This plant is not uncommon in situations where water has stagnated but which have become dry on: the approach of summer. It varies greatly in stature and luxuriance, but a complete series may be traced from minute, one-flowered forms with entire leaves, the plant less than 1 inch in height, to the most luxuriant form of C. coronopifolia. It can only be regarded as a transitory state of that species and is unworthy to take rank even as a trivial variety.

Mentha australis, Br.

This species remarkable even amongst its congeners for its powerful odour occurs in great abundance in the Wairarapa, especially at Carterton, but I fear that it must be regarded as an introduced plant. I observed it at intervals for three or four miles along the road, especially plentiful in ditches but occurring also in the adjacent forest.

It is an erect herb with pale green leaves and acutely angled stems; the flowers are produced in great abundance in axillary false whorls which maybe pedicellate or sessile; the calyx is pubescent or hairy with long subulate teeth, the corolla tube, is small, scarcely exceeding the calyx in length, and the mouth is deeply two-lobed.

Our plant fills the ditches by the road-side, where it attains the height of over 2 feet. In moist places in the forest it is much smaller. It is called “turpentine” by the settlers.

Polygonum prostratum, R. Br.

A much-branched prostrate suffruticose plant, the branches rooting from beneath in the present specimen, 6″–10″ high: the young branches and leaves sparingly clothed with rather long white hairs. Leaves lanceolate, narrowed into a short petiole, 1″ long, stipules sheathing, ciliate. Spikes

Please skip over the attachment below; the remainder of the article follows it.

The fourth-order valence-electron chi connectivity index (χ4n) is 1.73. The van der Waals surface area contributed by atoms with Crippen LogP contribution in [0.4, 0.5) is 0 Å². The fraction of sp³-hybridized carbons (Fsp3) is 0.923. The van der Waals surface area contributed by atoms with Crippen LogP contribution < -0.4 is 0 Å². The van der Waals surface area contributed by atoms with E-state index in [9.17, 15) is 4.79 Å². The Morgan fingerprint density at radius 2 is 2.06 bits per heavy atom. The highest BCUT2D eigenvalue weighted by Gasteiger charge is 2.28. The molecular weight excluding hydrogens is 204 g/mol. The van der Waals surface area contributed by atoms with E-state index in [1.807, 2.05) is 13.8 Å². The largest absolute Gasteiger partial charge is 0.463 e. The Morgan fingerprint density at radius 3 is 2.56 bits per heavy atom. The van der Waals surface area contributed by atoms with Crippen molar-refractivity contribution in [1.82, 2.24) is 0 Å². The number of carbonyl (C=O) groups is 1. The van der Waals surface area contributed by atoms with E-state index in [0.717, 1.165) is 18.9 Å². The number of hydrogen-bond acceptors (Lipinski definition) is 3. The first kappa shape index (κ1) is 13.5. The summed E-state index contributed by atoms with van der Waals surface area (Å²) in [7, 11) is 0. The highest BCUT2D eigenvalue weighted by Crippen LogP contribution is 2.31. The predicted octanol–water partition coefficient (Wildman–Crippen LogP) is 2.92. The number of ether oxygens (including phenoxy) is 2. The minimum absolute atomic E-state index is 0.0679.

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axillary, or terminating short branchlets, sessile or shortly pedunculate, ½″ long: perianth small, becoming enlarged after flowering: stamens 6: nut convex, black, faintly reticulate.

Hab.—In several places by the Wairarapa Lake-Harry Borrer Kirk.

Juncus pauciflorus, It. Brown (not of T. Kirk).

Although somewhat local in distribution, this species occurs in several localities in both islands, and is generally known to New Zealand botanists under the name of Juncus communis, β hexagonus; it is, however, distinct from that species, although similar in habit.

The panicle is lax, consisting of few slender branches, flowers few in number, and small: perianth segments acute, stamens 6, capsule ovoid, faintly angled.

The culms are usually slender, and the sheaths at the base very short. It appears to have been collected in New Zealand by Banks and Solander. Juncus brevifolius, T. Kirk.

J. pauciflorus, T. Kirk (not of Brown).

In the “Transactions of the New Zealand Institute,” vol. ix., p. 551, I described this small species under the name of Juncus pauciflorus, but as that name has been applied by Bentham to another species, I propose to call my plant J. brevifolius. It is distinguished from all New Zealand species by its rosulate leaves, slender naked erect culms, and sessile flowers. At present it has only been observed in swamps by the Thomas River, Canterbury, at an altitude of 2,000 feet.